Tuesday , December 11 2018
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Travel Photography that Goes Beyond Point and Shoot

So after several years of taking good pictures with your digital compact, you have invested in your first DSLR, digital single lens reflex camera. You bought it because you are off on the holiday of the lifetime and you outgrown the limitations of your compact camera It’s time for you to move to a more creative world of artistic photography. However, the sheer number of settings on your new toy has overwhelmed you and now you are wondering should I just take my compact? Well don’t, with just a little bit of extra knowledge, you can take that DSLR and get the creative travel shots you know you are capable of.

PASM – What the hell does that mean?

Most DSLR’s will have a dial on the top which amongst others will have these four modes P, A, S and M. So what do they mean? Well the simple fact is these four modes along with focusing are your route to creative imaging. Lets work through them one at a time.

P is for Program. This is probably what you are most used to on your compact. If you are in hurry to take pictures, or expecting the unexpected, this is the mode to leave your camera on. The camera will make all the technical decisions for you, leaving you to concentrate on the creative framing of the shot. The shot shown here was taken from a cruise ship in the Suez Canal. The lighting was beautiful but there was no time to prepare the camera. I quickly switched to the P mode allowing a brief amount of time to concentrate on the composition.

Often, P mode will get it right

A is for Aperture Priority. This is personally, my favorite mode. With your camera set to A, you will set the aperture that you require and the camera will work out a relevant shutter speed. The main advantage of this is, that it allows you to control the depth of field. Put simply, is the amount of the image that remains in focus, in front of and behind, the point where you actually focused. The two examples below show this effect. In the first, I have concentrated on just the flowers and thrown the background out of focus. This is called a shallow depth of field and is created using a wide aperture. A low number, on most lenses, of between f2.8 and f4, represents a wide aperture. In the second, I have closed the aperture down to a smaller size. This has created in image where nearly everything is in focus. Typically the aperture used to get an image in focus from front to back would be between f8 and f16.



Aperture at f2.8                                Aperture at f11


S is for Shutter Priority, this allows you to set the shutter speed, whilst the camera will set the aperture. This is useful if you are trying to capture moving subjects such as wildlife or sports events. A higher shutter speed will freeze the image whereas a slower speed will induce a feeling of motion to the image. In the examples below, a high shutter speed has been used to freeze the motion of the penguins leaping from the water, whilst a slow shutter speed, combined with a technique called panning has added a sense of motion to the old Cuban car. Simply put, panning is where you follow the motion of the subject with the camera and is an ideal companion to shutter priority.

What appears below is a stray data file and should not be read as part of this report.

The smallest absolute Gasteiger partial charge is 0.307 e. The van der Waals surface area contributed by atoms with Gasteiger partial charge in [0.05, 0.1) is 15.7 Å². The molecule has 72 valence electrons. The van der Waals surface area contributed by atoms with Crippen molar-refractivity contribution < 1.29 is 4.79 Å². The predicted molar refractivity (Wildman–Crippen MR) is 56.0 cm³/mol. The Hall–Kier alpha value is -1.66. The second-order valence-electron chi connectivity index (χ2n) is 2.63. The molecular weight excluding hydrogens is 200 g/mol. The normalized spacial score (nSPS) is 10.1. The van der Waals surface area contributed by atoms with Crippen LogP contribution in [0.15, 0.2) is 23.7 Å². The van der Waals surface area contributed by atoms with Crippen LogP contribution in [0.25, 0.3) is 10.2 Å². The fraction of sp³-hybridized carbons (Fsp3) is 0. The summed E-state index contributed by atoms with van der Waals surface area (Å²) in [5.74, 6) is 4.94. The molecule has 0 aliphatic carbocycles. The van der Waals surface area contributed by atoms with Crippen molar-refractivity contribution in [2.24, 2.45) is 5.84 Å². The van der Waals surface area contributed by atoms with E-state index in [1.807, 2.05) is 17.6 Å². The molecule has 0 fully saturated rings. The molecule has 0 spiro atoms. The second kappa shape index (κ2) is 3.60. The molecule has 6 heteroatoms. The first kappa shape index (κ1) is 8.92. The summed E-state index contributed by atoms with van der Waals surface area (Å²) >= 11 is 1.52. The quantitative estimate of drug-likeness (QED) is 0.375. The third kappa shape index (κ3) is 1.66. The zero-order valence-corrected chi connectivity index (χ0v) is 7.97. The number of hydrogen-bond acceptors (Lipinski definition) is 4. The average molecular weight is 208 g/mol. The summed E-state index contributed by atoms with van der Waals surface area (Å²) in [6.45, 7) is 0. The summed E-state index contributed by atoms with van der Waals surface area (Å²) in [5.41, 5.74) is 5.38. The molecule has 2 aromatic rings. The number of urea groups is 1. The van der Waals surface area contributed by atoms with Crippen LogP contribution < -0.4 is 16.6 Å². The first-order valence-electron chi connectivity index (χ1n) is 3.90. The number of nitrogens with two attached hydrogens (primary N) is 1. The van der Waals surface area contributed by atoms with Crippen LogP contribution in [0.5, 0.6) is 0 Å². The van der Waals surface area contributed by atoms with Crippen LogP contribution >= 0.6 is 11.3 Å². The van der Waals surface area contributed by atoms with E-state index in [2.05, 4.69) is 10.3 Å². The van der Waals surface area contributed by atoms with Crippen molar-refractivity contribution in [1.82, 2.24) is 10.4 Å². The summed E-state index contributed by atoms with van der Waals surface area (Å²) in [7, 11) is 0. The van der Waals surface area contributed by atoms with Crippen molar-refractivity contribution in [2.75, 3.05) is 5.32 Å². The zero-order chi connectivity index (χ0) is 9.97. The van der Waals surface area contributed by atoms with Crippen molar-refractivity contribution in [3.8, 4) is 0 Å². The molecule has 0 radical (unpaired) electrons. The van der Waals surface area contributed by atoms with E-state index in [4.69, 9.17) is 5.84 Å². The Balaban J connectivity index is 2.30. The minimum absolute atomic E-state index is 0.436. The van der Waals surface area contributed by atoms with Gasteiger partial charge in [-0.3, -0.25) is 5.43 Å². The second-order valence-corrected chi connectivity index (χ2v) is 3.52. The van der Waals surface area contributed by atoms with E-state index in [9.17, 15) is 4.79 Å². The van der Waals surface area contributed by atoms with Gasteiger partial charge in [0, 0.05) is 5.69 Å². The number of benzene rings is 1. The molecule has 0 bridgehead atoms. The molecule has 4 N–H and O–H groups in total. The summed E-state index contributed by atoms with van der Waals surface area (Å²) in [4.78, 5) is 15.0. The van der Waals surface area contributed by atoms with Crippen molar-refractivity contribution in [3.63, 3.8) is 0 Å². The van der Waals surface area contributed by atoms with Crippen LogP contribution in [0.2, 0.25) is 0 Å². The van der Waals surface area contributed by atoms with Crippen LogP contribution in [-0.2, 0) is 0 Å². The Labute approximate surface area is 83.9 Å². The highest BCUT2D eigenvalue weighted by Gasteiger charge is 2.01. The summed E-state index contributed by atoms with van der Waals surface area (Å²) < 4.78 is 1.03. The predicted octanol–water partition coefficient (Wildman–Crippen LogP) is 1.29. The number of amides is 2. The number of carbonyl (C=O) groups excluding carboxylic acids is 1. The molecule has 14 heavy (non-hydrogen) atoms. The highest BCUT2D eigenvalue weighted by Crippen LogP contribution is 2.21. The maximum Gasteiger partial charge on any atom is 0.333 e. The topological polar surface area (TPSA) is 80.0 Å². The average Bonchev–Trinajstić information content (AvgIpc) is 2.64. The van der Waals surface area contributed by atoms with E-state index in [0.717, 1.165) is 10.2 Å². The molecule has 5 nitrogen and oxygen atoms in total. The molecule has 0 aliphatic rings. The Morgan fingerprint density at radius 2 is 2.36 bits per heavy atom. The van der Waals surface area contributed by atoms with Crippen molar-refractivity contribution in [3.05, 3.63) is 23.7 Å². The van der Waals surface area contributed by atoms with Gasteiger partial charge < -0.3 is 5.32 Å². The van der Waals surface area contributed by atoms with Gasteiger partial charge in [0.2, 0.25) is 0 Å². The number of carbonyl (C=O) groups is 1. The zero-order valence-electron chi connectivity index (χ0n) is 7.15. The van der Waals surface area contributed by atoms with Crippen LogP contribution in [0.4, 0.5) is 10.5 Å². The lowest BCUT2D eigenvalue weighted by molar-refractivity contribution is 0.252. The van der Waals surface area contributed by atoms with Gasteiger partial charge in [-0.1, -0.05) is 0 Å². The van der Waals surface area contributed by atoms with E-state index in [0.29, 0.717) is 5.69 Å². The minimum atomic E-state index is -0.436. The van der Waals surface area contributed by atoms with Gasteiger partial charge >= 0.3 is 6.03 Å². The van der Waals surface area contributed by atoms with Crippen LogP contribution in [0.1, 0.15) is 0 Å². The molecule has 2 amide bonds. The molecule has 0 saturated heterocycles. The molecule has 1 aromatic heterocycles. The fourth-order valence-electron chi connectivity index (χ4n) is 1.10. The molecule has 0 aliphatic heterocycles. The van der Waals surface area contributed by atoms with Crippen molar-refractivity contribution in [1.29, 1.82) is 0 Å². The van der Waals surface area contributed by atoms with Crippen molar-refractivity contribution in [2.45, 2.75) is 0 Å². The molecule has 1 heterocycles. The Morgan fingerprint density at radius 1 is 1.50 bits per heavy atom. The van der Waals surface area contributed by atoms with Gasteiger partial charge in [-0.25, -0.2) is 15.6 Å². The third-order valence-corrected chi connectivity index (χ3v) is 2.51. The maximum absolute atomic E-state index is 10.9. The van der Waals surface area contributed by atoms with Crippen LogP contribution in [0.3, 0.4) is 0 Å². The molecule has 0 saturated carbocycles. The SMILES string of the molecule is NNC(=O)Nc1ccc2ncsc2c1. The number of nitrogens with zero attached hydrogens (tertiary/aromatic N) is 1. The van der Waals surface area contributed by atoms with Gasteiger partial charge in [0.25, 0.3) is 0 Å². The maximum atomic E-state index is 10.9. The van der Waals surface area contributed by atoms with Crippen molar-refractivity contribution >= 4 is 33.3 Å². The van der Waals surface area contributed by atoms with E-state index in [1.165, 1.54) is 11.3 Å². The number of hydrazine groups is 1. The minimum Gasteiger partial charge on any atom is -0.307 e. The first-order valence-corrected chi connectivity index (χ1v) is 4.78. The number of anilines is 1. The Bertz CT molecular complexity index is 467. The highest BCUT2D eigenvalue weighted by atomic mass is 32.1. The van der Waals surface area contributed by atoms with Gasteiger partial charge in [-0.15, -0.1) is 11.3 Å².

High Shutter Speed – 1/500th or higher               Slow Shutter Speed – 1/125th or less


M is for Manual. Once you feel you understand the nuances of exposure, set your dial to M and play with the Big Boys. M is full manual mode. Here you will set both the shutter speed and aperture to give you full creative control over the image. At first it’s going to feel strange, but as you get a feel and understanding for the relationship between light and exposure, it will become more natural. Don’t be afraid to experiment and don’t delete the images until you see them on your computer screen. Whilst the screen on your camera can give you a good indication of what the picture looks like, its not until you view them on a big monitor that the subtle differences in exposures will become apparent. In this shot, I had an interesting subject, great light and plenty of time to produce the image. By using manual mode I was able to control the exposure of the sky whilst maintaining some definition in the foreground



Using Manual Mode to creatively control the light

F is for Focus. The last BIG control you can use for creativity is focus. You will not find the focus switch on the PASM dial, on most cameras it is a switch on the side of the lens, marked A and M. Whilst auto focus these days is a wonderful thing, fast and accurate, but it only focuses where the camera’s computer believes you want to focus. Switch to manual focus and experiment. If you combine this with the Aperture Priority mode, you can create some wonderful and creative images. In the example below, I have used manual focus and a large aperture to concentrate the eye on the flowers at the top, which in turn helps to convey the emotion of the image.

Hopefully by the time your return from your holiday, not only will you have created some fantastic images, but also learnt how, there are so many different ways to control the exposure, using your DSLR. Don’t be afraid of the settings, play with them, see what they do and in course you will naturally gravitate to the one you feel most comfortable with. Remember, there is no one single way to take a great photo.

Jason has a serious case of wanderlust (provided he can take all his camera equipment with him!). He has worked with some of the best United Kingdom Canvas Printing and Australian Canvas Printing Companies.

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